Record-breaking long jumps
When Ijeoma Uche ’21 is in the air, everything else falls away.
“When I get on the runway I am a pure athlete, I compete,” she says. “I don’t think about anything but being free and jumping.”
But in the past few months, as COVID-19 curtailed competition, and as Brown first decided to demote men’s track and field and cross country teams to club status, then reversed its decision, Uche’s been forced to think about a lot more than just jumping.
The Atlanta-raised athlete is a long jump star in Brown women’s track and field. She’s broken the school record in the long jump all three years she’s been at Brown, including a 20-foot, 7-inch outdoor jump.
A big reason she came to Brown was Ken Hunt, an assistant coach who concentrates on men’s and women’s horizontal and vertical jumps. When Hunt came to Uche’s house for a recruiting visit, he brought along a big binder full of training plans and workouts. “He’s notorious for this binder,” says Uche. “I’m sure everyone on the team has seen it.”
The binder is representative of the dedication and level of trust Hunt has with each of his student athletes. Every Monday morning, Hunt sends out workouts for the week, telling his jumpers not only what to do but also why it matters. Uche says the transparency is key.
“It’s about having that person in your corner who is constantly telling you you can do these things,” she says. “The support system made me feel free in discussing my goals with him and making sure we could take on those goals together.”
Uche’s competitiveness runs in the family. Her brother C.C. Uche plays on the Ohio State soccer team, and she recalls athletic battles they had growing up. Coming in as a freshman, Hunt says, Uche had to “rewire the body” by focusing not only on basic skills, but all around athleticism—while balancing her work as a public health concentrator.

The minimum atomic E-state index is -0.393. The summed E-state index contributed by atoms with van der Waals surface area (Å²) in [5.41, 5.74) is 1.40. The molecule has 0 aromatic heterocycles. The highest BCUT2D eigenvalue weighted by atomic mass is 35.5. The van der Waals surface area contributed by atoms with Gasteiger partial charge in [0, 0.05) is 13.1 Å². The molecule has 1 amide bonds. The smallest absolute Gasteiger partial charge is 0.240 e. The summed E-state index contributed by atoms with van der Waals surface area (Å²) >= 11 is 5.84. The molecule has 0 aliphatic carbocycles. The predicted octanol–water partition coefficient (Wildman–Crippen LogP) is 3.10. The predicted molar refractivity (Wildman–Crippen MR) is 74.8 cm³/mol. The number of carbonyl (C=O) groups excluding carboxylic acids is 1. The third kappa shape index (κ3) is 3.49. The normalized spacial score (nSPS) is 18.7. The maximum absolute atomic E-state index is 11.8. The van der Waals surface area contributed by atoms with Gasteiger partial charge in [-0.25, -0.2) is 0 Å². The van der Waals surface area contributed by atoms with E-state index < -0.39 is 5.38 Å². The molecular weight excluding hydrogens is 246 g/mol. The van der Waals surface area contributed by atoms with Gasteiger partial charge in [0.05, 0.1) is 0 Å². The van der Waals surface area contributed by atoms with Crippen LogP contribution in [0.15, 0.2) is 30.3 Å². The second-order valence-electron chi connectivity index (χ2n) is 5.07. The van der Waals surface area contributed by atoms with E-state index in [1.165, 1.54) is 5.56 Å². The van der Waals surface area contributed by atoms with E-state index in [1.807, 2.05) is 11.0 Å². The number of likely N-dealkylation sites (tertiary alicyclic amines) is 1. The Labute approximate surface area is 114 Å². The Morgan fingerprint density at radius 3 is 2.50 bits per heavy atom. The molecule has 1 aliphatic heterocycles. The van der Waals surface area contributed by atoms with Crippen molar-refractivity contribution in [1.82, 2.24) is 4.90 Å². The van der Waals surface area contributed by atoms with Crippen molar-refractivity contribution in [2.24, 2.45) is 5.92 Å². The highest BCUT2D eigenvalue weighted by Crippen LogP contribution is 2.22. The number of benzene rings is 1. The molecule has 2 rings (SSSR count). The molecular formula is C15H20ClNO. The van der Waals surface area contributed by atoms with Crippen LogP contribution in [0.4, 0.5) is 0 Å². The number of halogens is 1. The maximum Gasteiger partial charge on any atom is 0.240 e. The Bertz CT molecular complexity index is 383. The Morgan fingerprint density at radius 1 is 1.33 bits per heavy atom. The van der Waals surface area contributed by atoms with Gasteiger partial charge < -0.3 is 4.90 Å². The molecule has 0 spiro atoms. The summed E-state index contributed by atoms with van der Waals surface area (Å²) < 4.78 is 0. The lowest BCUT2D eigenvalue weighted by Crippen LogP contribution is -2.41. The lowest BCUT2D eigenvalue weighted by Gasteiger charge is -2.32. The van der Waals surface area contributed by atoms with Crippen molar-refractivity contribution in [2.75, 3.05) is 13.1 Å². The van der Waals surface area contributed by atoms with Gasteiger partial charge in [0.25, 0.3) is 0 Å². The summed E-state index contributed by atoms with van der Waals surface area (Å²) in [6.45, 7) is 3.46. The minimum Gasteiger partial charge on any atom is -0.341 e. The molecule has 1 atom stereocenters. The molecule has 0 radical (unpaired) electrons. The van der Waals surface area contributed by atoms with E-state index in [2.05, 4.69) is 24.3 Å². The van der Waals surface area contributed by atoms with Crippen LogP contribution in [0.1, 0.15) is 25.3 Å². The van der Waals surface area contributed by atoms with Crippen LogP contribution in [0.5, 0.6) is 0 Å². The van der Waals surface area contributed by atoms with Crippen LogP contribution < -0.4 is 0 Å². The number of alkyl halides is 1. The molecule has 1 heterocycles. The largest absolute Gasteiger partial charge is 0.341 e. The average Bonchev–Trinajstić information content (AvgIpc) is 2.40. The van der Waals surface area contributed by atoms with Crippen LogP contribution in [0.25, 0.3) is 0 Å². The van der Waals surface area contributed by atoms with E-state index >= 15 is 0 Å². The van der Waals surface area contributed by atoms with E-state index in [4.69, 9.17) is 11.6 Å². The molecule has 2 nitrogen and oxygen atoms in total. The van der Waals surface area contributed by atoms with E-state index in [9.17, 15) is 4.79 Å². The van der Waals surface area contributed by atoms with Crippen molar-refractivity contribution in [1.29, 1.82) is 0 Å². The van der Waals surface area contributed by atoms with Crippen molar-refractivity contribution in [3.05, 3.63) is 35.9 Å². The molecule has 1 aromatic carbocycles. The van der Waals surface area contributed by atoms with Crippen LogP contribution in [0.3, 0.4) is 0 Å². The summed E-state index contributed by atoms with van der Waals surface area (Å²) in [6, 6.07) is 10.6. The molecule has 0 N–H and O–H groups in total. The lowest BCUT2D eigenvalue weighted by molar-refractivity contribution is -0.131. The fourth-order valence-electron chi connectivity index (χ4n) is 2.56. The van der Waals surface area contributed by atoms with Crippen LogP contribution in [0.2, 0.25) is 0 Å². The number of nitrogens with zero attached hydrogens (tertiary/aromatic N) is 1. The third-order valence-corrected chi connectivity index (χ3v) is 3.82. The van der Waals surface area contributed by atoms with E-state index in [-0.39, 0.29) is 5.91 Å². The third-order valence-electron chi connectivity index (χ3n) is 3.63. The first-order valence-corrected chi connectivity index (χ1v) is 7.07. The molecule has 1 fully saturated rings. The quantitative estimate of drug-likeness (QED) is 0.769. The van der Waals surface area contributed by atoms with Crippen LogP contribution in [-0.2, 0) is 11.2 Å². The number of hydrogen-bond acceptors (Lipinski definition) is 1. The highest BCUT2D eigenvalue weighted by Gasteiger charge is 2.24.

Jumping has taken a back seat since the coronavirus spread across the United States, first leading to a cancellation of the spring track season at Brown. “I had huge goals for that season, and it was devastating to hear that we’d no longer have the chance to compete,” says Uche. Then in July, the Ivy League announced it wouldn’t sponsor a fall season, dashing hopes for the start of this academic year. Team members are hoping to compete in 2021.
But they found reason to rally together in late May, when President Christina H. Paxson announced as part of the Excellence in Brown Athletics Initiative that men’s indoor track and field, outdoor track and field, and cross country would move to club status.
“I was shocked and in disbelief,” says Uche, describing how the men’s and women’s teams share coaches and a sense of camaraderie that would have been threatened by the change. “But, instead of getting upset, we went into fight mode.” Team members reached out to alumni and coaches, a massive organizing effort ensued, and the team won reinstatement.
The experience was jarring for Uche. Men’s track teams are some of the most diverse teams at Brown, so when the announcement came in the midst of Black Lives Matters protests, the news felt even more heartbreaking. But the successful campaign for a reversal brought an upside: “Because of this experience, we know now that we do have a voice and we can really use it,” says Uche. “We don’t have to take no as an answer.”
Uche is still in Providence, studying for the MCAT, training every morning, and wondering what the future holds. Longer term, she’s planning on a gap year after graduation, then medical school. As for a post-Brown jumping career: “If given the opportunity, I would jump to it.”